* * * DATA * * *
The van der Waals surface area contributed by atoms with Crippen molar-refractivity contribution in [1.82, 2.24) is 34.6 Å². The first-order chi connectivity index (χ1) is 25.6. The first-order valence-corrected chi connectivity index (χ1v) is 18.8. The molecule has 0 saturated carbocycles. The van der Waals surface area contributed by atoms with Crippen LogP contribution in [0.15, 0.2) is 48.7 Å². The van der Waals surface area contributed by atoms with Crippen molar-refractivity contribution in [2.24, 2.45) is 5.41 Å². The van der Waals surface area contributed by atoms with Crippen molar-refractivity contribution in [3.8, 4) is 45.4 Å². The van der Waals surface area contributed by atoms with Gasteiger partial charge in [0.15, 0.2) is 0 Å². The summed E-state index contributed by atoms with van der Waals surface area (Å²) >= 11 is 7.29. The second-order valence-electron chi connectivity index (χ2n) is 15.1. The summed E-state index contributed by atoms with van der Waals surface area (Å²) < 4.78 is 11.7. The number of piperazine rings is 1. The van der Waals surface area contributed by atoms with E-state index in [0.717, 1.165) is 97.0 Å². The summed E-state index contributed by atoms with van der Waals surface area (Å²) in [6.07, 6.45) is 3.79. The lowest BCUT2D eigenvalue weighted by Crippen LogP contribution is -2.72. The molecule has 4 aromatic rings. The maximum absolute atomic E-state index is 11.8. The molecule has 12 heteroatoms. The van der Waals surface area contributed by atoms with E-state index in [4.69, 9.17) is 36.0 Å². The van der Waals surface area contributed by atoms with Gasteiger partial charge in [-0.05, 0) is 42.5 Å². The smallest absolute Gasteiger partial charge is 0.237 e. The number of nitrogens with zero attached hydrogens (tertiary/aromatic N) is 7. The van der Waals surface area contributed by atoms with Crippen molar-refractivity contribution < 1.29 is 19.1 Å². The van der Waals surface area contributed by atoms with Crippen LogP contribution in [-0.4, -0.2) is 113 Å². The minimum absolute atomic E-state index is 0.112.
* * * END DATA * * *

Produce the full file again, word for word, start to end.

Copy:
The van der Waals surface area contributed by atoms with Crippen molar-refractivity contribution in [1.82, 2.24) is 34.6 Å². The first-order chi connectivity index (χ1) is 25.6. The first-order valence-corrected chi connectivity index (χ1v) is 18.8. The molecule has 0 saturated carbocycles. The van der Waals surface area contributed by atoms with Crippen LogP contribution in [0.15, 0.2) is 48.7 Å². The van der Waals surface area contributed by atoms with Crippen molar-refractivity contribution in [2.24, 2.45) is 5.41 Å². The van der Waals surface area contributed by atoms with Crippen molar-refractivity contribution in [3.8, 4) is 45.4 Å². The van der Waals surface area contributed by atoms with Gasteiger partial charge in [0.15, 0.2) is 0 Å². The summed E-state index contributed by atoms with van der Waals surface area (Å²) >= 11 is 7.29. The second-order valence-electron chi connectivity index (χ2n) is 15.1. The summed E-state index contributed by atoms with van der Waals surface area (Å²) < 4.78 is 11.7. The number of piperazine rings is 1. The van der Waals surface area contributed by atoms with E-state index in [0.717, 1.165) is 97.0 Å². The summed E-state index contributed by atoms with van der Waals surface area (Å²) in [6.07, 6.45) is 3.79. The lowest BCUT2D eigenvalue weighted by Crippen LogP contribution is -2.72. The molecule has 4 aromatic rings. The maximum absolute atomic E-state index is 11.8. The molecule has 12 heteroatoms. The van der Waals surface area contributed by atoms with E-state index in [4.69, 9.17) is 36.0 Å². The van der Waals surface area contributed by atoms with Gasteiger partial charge in [-0.05, 0) is 42.5 Å². The smallest absolute Gasteiger partial charge is 0.237 e. The number of nitrogens with zero attached hydrogens (tertiary/aromatic N) is 7. The van der Waals surface area contributed by atoms with Crippen molar-refractivity contribution < 1.29 is 19.1 Å². The van der Waals surface area contributed by atoms with Crippen LogP contribution in [-0.4, -0.2) is 113 Å². The minimum absolute atomic E-state index is 0.112.